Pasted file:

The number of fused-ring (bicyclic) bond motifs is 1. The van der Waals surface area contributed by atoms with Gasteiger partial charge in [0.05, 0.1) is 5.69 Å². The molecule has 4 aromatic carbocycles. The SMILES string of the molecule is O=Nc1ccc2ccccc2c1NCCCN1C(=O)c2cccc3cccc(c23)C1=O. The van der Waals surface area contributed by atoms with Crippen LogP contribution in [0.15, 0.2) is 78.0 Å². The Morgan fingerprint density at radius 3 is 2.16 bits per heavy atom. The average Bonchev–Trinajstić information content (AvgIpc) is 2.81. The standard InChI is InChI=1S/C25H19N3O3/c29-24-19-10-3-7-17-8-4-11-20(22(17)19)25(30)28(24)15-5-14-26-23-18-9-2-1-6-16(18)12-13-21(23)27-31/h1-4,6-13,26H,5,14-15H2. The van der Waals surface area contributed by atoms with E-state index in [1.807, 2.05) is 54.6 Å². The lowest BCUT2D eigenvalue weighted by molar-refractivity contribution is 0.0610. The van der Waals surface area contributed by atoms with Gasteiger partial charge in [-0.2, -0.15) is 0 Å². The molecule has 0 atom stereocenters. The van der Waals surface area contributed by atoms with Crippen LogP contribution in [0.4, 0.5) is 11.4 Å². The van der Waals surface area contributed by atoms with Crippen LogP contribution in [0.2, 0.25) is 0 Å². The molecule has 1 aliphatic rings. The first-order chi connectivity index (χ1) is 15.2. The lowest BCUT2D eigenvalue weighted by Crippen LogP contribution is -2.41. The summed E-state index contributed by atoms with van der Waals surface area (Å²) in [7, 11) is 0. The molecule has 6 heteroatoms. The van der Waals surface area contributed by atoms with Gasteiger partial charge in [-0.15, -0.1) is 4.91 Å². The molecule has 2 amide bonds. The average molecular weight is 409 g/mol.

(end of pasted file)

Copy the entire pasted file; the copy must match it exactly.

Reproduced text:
The number of fused-ring (bicyclic) bond motifs is 1. The van der Waals surface area contributed by atoms with Gasteiger partial charge in [0.05, 0.1) is 5.69 Å². The molecule has 4 aromatic carbocycles. The SMILES string of the molecule is O=Nc1ccc2ccccc2c1NCCCN1C(=O)c2cccc3cccc(c23)C1=O. The van der Waals surface area contributed by atoms with Crippen LogP contribution in [0.15, 0.2) is 78.0 Å². The Morgan fingerprint density at radius 3 is 2.16 bits per heavy atom. The average Bonchev–Trinajstić information content (AvgIpc) is 2.81. The standard InChI is InChI=1S/C25H19N3O3/c29-24-19-10-3-7-17-8-4-11-20(22(17)19)25(30)28(24)15-5-14-26-23-18-9-2-1-6-16(18)12-13-21(23)27-31/h1-4,6-13,26H,5,14-15H2. The van der Waals surface area contributed by atoms with E-state index in [1.807, 2.05) is 54.6 Å². The lowest BCUT2D eigenvalue weighted by molar-refractivity contribution is 0.0610. The van der Waals surface area contributed by atoms with Gasteiger partial charge in [-0.2, -0.15) is 0 Å². The molecule has 0 atom stereocenters. The van der Waals surface area contributed by atoms with Crippen LogP contribution in [0.4, 0.5) is 11.4 Å². The van der Waals surface area contributed by atoms with Crippen LogP contribution in [0.2, 0.25) is 0 Å². The molecule has 1 aliphatic rings. The first-order chi connectivity index (χ1) is 15.2. The lowest BCUT2D eigenvalue weighted by Crippen LogP contribution is -2.41. The summed E-state index contributed by atoms with van der Waals surface area (Å²) in [7, 11) is 0. The molecule has 6 heteroatoms. The van der Waals surface area contributed by atoms with Gasteiger partial charge in [-0.15, -0.1) is 4.91 Å². The molecule has 2 amide bonds. The average molecular weight is 409 g/mol.